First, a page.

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Encyclopedia of Baldwin Wallace University History: Campus Locations - G

An Index of Historical Content and Their Sources

George Finnie Stadium

Citation: Updated B-W History, n.d.

George Finnie Stadium, photographed February 5, 2003. Source: BW CD Collection, Buildings 2, #85, 2-5-2003. Click on image to enlarge.

The George Finnie Stadium of Baldwin-Wallace is one of the finest athletic facilities in the country. Begun in March of 1971, the stadium was completed six months later in August. The stadium was dedicated at 5 :45 p.m. on September 18, 1971. The dedication, presided by Theodore Moll, vice-chairman of the trustees, was attended by 600 quests and included a reception, a dinner, and B-W - Hillsdale College football game. In addition, the Massillon Washington High School tiger Marching Band played a pre-game concert and performed at half time. B-W won the game over Hillsdale by a score of 31-10 before 7,140 fans. The first touchdown was scored by Mike Scullin on a two yard run. It was named in honor of George Finnie who donated over half of the $1.3 million bowl. Finnie was a 70 year-old sportsman from Rocky River. During this time B-W was coached by two legendary coaches, Dr. Lee Tressel, the football coach and athletic director and Paul "Sparky" Adams who was the track coach.

The $1.3 million stadium was designed by Heine, Crider, and Williamson and was built by the R. S. Ursprung Co. American Biltrite Company of Boston supplied the artificial turf and track. It has a Poly-Turf playing surface and seats 8,100. This was the first time artificial turf was used on any field of any level in the Cleveland area. It was 12 built with the latest outdoor lighting equipment and an NCAA approved 42' eight-lane all-weather track. It also included coaching offices, athletic training facilities, locker rooms, showers, a large equipment room, and a two-story press box. The stadium on Bagley Road is sunk below street level giving it a bowl-like appearance. The team room, which is 64' by 164', is seven feet below the road and Bagley Rd. entrance. The Poly-Turf is stripped for both football and soccer. The stadium serves the Yellow Jacket football, track and field, and soccer teams. It also has been the host to four NCAA National Track Championships, as well as numerous Ohio Athletic Conference and All-Ohio track meets, high school meets, and Berea and Midpark H.S games. The facility also provided a training site for the Cleveland Browns. In addition, the stadium has also been used extensively for Health and Physical Education classes and intramural activities, as well as many other special events.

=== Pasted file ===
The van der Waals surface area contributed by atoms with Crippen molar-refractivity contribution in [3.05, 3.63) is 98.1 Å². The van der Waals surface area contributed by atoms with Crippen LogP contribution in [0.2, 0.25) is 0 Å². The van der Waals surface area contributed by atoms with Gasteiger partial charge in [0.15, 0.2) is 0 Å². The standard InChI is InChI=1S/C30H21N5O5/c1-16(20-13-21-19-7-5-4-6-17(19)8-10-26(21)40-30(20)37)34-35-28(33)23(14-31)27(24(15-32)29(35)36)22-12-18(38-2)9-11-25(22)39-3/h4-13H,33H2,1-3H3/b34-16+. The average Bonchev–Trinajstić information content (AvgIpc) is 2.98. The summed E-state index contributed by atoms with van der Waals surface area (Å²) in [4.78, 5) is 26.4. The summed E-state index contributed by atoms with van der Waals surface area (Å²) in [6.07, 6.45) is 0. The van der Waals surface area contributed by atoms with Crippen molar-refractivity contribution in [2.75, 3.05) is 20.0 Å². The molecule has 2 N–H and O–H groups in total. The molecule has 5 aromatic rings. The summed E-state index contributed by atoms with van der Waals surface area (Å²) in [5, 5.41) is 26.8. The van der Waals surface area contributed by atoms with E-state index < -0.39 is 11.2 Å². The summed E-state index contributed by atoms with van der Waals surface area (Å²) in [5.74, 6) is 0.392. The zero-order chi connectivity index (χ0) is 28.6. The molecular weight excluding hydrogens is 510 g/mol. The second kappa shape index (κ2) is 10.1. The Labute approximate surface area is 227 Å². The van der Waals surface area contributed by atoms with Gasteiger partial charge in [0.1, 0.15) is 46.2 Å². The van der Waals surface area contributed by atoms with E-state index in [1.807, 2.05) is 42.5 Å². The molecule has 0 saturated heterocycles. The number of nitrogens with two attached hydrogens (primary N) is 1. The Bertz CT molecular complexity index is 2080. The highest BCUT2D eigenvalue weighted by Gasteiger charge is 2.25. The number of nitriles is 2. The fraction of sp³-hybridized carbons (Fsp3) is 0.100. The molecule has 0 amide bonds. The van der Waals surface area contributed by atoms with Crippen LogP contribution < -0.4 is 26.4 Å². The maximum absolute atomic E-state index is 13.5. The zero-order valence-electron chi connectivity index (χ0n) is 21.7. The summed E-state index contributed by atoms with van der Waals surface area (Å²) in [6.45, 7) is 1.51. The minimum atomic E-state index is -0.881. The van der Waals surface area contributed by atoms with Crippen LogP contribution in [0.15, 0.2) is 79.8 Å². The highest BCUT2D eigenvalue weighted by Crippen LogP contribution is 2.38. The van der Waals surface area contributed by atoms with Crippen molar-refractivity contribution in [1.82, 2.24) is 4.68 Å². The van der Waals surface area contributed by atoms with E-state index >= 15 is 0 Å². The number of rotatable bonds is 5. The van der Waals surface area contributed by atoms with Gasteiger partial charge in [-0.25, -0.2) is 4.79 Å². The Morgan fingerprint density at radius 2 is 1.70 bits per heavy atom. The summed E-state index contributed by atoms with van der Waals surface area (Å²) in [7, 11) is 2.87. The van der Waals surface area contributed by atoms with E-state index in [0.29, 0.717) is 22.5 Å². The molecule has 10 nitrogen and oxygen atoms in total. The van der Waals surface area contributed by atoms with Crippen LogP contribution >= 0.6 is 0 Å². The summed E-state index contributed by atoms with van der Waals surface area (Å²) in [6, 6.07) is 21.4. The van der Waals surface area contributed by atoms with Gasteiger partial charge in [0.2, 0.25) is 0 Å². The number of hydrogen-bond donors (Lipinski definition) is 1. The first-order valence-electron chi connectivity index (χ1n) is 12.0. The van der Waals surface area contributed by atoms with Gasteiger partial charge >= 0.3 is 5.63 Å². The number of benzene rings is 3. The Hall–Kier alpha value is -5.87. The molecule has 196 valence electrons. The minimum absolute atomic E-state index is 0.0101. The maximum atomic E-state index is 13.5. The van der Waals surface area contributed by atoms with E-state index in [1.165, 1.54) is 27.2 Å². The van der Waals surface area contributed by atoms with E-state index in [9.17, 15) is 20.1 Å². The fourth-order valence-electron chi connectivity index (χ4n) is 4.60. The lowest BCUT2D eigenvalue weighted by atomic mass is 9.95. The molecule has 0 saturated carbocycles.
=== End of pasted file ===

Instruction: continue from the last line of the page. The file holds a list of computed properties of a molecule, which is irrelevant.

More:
The artificial turf has been redone after 11 years of use and again in 1997. The stadium also received some renovation in 1997, making it more accessible for the disabled. The 1997 senior class gift was the idea for the renovation and an $18,000 donation to be spent on the project. More wheelchair seating will be added near the ramp entrance on the top of the west side.

Grand Manor Apartments

Citation: Updated B-W History, n.d.

The Grand Manor apartments in Berea became a college dormitory in 1969. The City of Berea approved a one year variance with a renewal option for two additional years for the apartments to be used for a dormitory for girls. The colleges growing population as the main reason the apa1iments needed to be purchased. The temporary apartments were to be used while B-W was conducting an enrollment study.

The girls living in Grand Manor, upperclassmen and freshman, shared the building with non-college tenants, but the situation worked well for all involved. The girls did complain, however, about still having to pay $180 for their meal tickets even though they had kitchen facilities in the apartments. The girls said they felt a feeling of freedom and isolation at the same time.

The apartments were later used to house only married undergraduate students and college staff. The couples were charged only $125 a month plus electric bills to live in the apartments. After this change the building served as an independent apartment under the vice-president of Finance, instead of a residence hall. The area was later rezoned and was no longer made available for college use.